Slag has three categories of data types.
Primitives are simple numbers and are used individually as well as being the basic building blocks of compounds and classes. Primitives are assigned by-value. There are 7 primitive types:
|Int64||A 64-bit signed integer. In general use Int32 instead.||Int64(348), 0xffff0000ff00ff00|
|Int32||A 32-bit signed integer with a range of +/- 2.15 billion. Use this for general purpose whole numbers.||6, -2, 0xffff8000, 0b11010|
|Char||A 16-bit unsigned integer used primarily to represent Unicode characters. Range is 0..65535. Prints out as a symbol instead of as a character code.||'A', Char(65)|
|Byte||An 8-bit unsigned integer with range 0..255. Used primarily for storing raw binary data.||Byte(255)|
|Real64||A 64-bit double-precision floating point number. Use this for general purpose real numbers.||-2.0, 3.14|
|Real32||A 32-bit single-precision floating point number. Use this in favor of Real64 only if significant space can be conserved.||Real32(6.28)|
|Logical||A binary data type with values true and false exactly like Java or C#. The literal values lt, gt, eq resolve to the integer constants 1, -1, and 0 respectively.||true, false|
compound Vector2( Real64 x, Real64 y ) ... local Vector2 a, b(0,0) println( a == b ) # prints: true b.x = 5 # ERROR - can't reassign compound elements b = Vector2( 5, b.y )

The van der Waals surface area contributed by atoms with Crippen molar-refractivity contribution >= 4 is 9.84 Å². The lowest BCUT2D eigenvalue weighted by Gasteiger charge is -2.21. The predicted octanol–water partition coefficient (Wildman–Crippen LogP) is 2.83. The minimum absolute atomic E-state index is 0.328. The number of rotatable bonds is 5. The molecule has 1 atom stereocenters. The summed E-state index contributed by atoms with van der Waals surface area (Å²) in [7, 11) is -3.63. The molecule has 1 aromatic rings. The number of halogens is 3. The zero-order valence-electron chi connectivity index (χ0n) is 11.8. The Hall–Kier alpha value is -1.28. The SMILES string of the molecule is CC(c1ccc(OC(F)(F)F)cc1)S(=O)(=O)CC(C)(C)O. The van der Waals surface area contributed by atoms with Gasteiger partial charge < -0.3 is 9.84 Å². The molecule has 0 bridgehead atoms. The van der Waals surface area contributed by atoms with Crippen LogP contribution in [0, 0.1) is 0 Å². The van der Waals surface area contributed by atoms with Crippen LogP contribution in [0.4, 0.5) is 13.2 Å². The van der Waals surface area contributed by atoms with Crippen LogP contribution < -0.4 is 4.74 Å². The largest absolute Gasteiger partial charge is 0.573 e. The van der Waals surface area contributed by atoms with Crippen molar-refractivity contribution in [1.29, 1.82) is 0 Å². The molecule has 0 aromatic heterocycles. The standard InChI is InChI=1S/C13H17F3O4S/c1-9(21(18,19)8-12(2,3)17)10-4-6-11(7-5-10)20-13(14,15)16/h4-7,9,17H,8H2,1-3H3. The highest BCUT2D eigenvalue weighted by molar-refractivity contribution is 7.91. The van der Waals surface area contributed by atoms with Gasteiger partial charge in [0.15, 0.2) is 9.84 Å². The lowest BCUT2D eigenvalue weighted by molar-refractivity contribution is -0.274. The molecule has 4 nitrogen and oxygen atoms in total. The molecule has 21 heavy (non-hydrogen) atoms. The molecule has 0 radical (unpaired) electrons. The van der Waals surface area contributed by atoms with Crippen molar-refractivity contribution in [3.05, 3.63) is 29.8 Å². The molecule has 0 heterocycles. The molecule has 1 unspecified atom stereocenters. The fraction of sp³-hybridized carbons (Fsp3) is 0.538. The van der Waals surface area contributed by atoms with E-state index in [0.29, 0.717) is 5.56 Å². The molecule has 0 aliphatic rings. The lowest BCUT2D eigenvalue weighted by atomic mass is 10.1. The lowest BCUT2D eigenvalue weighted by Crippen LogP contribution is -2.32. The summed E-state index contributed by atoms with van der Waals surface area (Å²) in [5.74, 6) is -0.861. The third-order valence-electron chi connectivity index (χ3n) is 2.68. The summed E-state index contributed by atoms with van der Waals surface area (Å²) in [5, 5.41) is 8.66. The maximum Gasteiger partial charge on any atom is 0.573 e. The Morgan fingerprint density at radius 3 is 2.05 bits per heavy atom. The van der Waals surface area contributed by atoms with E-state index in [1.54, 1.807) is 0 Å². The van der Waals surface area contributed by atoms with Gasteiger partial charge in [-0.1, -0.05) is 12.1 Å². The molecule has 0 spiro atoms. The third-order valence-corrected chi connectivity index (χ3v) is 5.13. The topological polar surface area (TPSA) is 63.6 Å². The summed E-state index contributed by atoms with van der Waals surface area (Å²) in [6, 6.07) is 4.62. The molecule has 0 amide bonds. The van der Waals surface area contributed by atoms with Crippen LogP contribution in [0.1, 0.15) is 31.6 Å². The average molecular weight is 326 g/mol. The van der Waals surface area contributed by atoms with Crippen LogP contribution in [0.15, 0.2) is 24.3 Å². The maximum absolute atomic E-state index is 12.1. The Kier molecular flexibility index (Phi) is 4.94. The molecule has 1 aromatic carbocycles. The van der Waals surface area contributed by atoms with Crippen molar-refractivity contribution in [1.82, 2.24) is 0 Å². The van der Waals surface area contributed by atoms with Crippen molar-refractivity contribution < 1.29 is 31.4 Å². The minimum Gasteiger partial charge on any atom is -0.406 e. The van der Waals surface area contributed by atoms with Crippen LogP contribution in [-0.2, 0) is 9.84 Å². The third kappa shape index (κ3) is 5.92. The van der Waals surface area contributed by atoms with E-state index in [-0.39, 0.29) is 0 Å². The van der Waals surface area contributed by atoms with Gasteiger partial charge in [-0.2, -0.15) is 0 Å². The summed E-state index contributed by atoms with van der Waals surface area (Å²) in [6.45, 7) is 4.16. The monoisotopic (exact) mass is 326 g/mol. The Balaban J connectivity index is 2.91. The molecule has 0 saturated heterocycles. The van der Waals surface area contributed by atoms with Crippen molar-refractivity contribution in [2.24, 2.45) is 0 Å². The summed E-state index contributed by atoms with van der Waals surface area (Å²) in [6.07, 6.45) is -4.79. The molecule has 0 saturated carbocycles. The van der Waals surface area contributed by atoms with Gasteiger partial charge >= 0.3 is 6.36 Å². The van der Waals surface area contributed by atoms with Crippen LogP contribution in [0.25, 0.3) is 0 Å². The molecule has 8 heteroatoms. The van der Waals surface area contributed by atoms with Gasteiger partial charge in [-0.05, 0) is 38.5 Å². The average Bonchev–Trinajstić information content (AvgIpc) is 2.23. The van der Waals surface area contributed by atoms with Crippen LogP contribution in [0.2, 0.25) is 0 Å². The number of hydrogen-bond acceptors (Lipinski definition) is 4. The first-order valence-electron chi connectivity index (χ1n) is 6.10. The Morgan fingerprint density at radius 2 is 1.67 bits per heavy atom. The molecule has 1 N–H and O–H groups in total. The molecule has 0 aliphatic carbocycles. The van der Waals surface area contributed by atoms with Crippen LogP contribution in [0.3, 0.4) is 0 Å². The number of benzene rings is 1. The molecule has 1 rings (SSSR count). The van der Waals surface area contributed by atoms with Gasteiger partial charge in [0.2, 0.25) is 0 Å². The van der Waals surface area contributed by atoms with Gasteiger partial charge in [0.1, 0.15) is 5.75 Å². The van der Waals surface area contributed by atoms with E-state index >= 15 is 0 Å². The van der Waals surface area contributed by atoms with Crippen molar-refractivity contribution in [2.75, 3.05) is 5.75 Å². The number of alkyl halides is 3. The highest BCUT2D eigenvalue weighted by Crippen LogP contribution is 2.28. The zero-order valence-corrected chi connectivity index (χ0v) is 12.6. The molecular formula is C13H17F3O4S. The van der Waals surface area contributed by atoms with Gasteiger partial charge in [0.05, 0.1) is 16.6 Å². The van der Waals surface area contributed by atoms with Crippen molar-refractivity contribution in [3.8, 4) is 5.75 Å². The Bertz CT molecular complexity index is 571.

- Compounds are composite groups ("clumps") of primitives and other compounds - no references are allowed. Compounds cannot be codependent - if A contains a B, then B can't contain an A.
- Compounds are by-value types. Assigning "x = y" makes a copy of compound y and stores it as x.
- Compounds have no overhead. There is no memory allocation when you create one (since they're either on the stack or part of a larger object) and there is no hidden metadata. A compound containing 2 Int32 values takes up exactly 8 bytes of memory.
- Compound members can be individually read but not individually written - to alter a compound, it must be reassigned as a compound with different values.
- Compounds are useful when:
- There are a small number of members (2 to 4).
- There is a large amount of data (e.g. 10,000 Vector2 values).
- Multiple references to the same data are unnecessary.
- Compounds cannot contain methods but there is a trick to allow something similar. See Compound Managers in the Singletons section.
- Compounds cannot be extended. However, you can make a compound which contains another type of compound and then adds additional members.
- Compounds may not contain object references because primitives and compounds are kept on a data stack while objects are kept on a separate reference stack. Allowing compounds to store references would make garbage collection much more complex.
- Allowing compound elements to be reassigned would introduce a huge pitfall: commands like "hero.position().x = 5" would compile fine but the "x = 5" would be altering the temporary value returned on the stack, not the hero's actual position.
Objects are bundles of data and methods (functionality) that operate on that data. Objects are dynamically allocated, assigned by-reference, and can be composed of primitives, compounds, and other object references. See Classes and Objects for more information.